Hello Beta-tastic Families!
This week we have continued our journey into the life and culture of the Native American Plains Tribes. We have been considering question such as:
What was it like to live in a teepee? What was it like to pack up your home and all of your belongings to follow the buffalo, a major source of food and supplies for the tribes?
We began our journey this week by comparing and contrasting our modern day homes with that of a teepee.While our modern day homes have floors made our of things such as concrete and wood, the floor of a teepee was made of grass and dirt. Many of the students discovered that there are also likenesses, such as that our modern day homes and the teepees of the tribes both provided shelter to our families.
We created a Venn diagram to share our discoveries in our travel journal.
We also discussed the importance of the buffalo to the plains tribes. They would use every bit of the buffalo to make food and supplies, from hooves to hair, the tribes did not let anything go to waste! We chose some fascinating buffalo uses to include in our travel journals.
Did you know that the tongue was used to make hairbrushes???
One of the things we learned about the buffalo was that the skin was often used as a canvas for story telling, or the retelling of a hunt or historical event. In honor of this tradition, we created our own stories using picture symbols on “buffalo skins” (paper bags).
Betas, what does your buffalo skin say?
We also began playing with the idea of building a teepee (tipi) village. Some of the beta students started creating models for the village. Both of these activities include geometry, both in the creation (or imitation) of native symbols, but also in the shape of the teepee itself!
“A tepee (tipi, teepee) is a Plains Indian home. It is made of buffalo hide fastened around very long wooden poles, designed in a cone shape. Tepees were warm in the winter and cool in the summer. Some were quite large. They could hold 30 or 40 people comfortably.”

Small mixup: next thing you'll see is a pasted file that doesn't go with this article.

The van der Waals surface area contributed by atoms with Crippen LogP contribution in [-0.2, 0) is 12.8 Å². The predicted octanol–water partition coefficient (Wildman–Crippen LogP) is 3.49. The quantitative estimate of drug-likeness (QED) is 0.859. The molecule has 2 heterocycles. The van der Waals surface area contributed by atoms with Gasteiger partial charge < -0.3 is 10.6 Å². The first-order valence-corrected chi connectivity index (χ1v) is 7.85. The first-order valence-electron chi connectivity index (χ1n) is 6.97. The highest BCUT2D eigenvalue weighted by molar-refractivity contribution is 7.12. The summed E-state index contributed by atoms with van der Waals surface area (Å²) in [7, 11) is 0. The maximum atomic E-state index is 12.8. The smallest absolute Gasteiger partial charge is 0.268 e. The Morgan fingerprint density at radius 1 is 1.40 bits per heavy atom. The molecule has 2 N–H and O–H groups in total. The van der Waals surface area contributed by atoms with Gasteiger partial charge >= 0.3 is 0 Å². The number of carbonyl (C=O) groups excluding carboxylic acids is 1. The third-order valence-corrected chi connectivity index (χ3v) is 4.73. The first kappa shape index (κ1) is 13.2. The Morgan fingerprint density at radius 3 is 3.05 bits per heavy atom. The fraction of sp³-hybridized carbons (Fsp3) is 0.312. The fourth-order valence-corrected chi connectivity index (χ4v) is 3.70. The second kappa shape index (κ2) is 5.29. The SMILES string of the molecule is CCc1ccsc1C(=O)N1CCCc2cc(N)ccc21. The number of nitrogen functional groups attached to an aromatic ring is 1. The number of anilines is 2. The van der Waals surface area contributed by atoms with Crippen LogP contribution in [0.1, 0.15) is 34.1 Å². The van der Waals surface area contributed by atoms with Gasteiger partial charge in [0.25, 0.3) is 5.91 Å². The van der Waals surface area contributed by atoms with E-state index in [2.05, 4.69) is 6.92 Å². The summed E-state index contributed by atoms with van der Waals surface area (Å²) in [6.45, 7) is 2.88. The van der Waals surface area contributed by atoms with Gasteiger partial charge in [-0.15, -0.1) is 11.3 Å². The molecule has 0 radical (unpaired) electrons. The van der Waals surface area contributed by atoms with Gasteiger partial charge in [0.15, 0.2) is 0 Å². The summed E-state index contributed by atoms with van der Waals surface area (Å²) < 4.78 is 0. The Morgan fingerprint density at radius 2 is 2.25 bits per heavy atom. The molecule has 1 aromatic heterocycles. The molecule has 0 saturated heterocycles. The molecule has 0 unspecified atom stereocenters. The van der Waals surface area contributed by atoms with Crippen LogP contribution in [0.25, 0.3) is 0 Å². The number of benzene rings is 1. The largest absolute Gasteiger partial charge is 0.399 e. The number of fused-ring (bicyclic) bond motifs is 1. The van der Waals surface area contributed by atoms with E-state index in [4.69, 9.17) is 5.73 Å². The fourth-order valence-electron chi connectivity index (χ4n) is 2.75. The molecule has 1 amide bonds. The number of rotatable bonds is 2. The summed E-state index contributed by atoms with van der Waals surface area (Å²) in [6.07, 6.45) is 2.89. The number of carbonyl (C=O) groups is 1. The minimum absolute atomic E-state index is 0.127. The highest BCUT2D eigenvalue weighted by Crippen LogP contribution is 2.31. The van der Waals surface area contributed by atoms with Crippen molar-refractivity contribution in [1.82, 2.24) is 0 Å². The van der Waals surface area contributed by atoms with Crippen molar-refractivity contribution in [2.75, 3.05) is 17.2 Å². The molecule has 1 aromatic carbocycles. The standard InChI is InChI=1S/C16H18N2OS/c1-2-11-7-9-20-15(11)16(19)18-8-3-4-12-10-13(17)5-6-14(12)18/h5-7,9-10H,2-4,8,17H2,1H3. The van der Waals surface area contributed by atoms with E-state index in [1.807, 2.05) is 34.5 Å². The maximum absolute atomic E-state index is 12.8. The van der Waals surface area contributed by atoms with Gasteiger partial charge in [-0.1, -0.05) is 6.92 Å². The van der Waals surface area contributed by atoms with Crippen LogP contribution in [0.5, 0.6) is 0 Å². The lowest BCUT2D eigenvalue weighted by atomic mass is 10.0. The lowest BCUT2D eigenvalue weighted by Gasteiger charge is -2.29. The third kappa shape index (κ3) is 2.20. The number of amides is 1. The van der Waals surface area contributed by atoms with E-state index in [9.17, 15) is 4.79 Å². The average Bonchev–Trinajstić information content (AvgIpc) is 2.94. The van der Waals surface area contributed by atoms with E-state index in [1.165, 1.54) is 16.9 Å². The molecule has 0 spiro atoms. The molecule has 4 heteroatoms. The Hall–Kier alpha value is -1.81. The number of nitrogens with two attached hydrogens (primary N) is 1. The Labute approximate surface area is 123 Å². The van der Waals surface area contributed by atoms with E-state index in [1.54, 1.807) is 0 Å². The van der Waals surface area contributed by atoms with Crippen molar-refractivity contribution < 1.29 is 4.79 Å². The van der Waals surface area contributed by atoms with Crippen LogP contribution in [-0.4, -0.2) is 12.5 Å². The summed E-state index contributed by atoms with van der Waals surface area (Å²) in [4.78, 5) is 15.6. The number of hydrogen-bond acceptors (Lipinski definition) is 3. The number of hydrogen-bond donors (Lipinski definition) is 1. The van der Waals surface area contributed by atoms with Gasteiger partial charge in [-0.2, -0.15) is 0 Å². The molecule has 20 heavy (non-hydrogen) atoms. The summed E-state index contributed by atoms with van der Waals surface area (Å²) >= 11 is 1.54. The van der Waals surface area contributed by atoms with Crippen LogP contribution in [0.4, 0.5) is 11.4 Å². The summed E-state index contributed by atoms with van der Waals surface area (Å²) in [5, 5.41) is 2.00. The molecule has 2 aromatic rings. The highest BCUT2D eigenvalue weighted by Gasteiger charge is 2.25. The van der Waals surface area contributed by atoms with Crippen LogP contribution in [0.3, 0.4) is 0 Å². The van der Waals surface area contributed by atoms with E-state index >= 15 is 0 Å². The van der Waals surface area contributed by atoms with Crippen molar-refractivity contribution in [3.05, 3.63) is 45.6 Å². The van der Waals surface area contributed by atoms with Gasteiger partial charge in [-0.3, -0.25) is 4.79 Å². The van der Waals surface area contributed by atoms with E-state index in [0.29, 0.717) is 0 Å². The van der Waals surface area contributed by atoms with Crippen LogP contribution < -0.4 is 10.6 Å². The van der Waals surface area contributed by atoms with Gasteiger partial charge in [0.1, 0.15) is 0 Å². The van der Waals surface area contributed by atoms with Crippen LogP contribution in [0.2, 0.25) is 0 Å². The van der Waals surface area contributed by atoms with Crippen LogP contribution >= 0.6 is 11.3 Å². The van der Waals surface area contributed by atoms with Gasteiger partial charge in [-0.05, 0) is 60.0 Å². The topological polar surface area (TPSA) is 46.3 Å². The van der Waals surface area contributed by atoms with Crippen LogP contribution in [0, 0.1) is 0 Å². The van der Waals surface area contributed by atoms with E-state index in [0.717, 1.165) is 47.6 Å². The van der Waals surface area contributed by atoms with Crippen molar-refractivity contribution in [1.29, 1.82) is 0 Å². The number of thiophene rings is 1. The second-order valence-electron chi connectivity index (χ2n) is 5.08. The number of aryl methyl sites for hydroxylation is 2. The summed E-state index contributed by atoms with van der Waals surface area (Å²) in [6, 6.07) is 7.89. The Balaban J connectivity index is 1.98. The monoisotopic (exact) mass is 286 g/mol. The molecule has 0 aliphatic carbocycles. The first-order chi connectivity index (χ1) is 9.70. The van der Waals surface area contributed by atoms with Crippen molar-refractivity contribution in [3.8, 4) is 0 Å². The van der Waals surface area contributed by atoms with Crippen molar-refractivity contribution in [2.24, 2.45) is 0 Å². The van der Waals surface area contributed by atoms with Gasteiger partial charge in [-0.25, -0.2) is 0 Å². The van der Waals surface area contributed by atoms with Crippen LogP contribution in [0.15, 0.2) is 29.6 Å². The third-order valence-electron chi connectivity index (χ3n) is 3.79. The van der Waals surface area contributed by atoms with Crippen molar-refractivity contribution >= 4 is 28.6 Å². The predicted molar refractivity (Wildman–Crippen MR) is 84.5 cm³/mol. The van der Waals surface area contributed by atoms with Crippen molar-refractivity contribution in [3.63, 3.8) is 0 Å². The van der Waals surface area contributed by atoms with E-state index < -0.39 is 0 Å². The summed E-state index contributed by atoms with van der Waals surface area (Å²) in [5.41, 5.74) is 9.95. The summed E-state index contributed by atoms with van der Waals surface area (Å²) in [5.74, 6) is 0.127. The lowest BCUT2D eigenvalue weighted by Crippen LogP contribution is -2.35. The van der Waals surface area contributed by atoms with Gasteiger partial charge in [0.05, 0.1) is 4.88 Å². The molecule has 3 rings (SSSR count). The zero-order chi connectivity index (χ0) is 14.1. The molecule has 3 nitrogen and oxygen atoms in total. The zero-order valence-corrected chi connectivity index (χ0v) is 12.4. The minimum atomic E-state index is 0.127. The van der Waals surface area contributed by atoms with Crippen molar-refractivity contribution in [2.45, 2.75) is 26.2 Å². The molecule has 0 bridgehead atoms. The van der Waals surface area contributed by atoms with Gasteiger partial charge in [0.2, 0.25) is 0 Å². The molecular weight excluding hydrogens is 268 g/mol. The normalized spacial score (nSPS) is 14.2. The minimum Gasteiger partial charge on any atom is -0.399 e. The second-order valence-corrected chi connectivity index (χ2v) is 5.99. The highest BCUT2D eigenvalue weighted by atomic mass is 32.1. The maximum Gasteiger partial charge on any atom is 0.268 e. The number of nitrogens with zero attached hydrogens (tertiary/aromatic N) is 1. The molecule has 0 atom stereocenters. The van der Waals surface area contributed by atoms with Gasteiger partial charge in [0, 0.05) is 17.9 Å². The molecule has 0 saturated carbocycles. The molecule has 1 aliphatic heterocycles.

Mathematically, we are working on solving multiple step word problems. This week we used the 5 step process to dissect word problems, pulling out the important information such as what operation(s) is required and what information is important? For other big ideas in math, and an interesting read by one of our favorite math mentors Marilyn Burns, check out this article.
We continue to provide multiple opportunities and modalities for learning, using rotations through groups and one-on-one instruction in order to meet the students where they are working and provide guidance in meeting their personal goals. You will often find students working on a variety of skill sets via games and activities throughout our math focus time.
This week we learned a new Math Pentathlon game, Fiar!
Ask your beta about the “poison” chips!
It probably isn’t a mystery, but the beta teachers LOVE books! By the sheer size of Ms. Kelly’s book collection, it is quite obvious that she holds a fondness for the written word. Both teachers love to read aloud to the class, and this time of day is an important part of our daily routine. Our read aloud is a time to think, discuss, and reflect about what we are reading, and the beta teachers take every opportunity to make this type of learning possible! Read this for more on the importance of reading aloud to your child.
“THE SINGLE MOST IMPORTANT ACTIVITY for
building knowledge for their eventual success in
reading is reading aloud to children,” stressed
Becoming a Nation of Readers, a 1985 report by the
Commission on Reading.
Our goal is to build a strong love for reading in our classroom, and we hope that the beta students are spending time curled up with a good book while at home, too! When students complete activities in class, reading in our comfy classroom library is always a popular go to!
“Let us read, and let us dance; these two amusements will never do any harm to the world.”
The Writer’s Workshop has become a fan favorite in the beta classroom! This week we talked about criteria, and how it applies to our writing. We used the idea of owning a pet as a way of creating criteria to establish a good home. We then split into groups to create explicit criteria in a variety of categories. We discussed our ideas as a class and then read Charlie’s Checklist, a story about a puppy who is looking for the perfect owner. We will be working on creating a checklist of criteria to use as we write during our workshop.
Maybe you have heard about all of the terrible writing mistakes the beta teachers make in our morning message? Not enough coffee/tea? Too early? Nope! Our morning message is a great way to practice our fluency skills, and to look at spelling, punctuation, and capitalization! We work together to fix all of the “mistakes.” :)
Mark your Calendar!
November 24-28th Thanksgiving Break!
December 2nd Strategic Planning Committee Meeting; Leadership Council
December 3rd All Day Budget and Tuition Q & A
December 4th Community Relations Committee Meeting
December 6th Asher’s Birthday!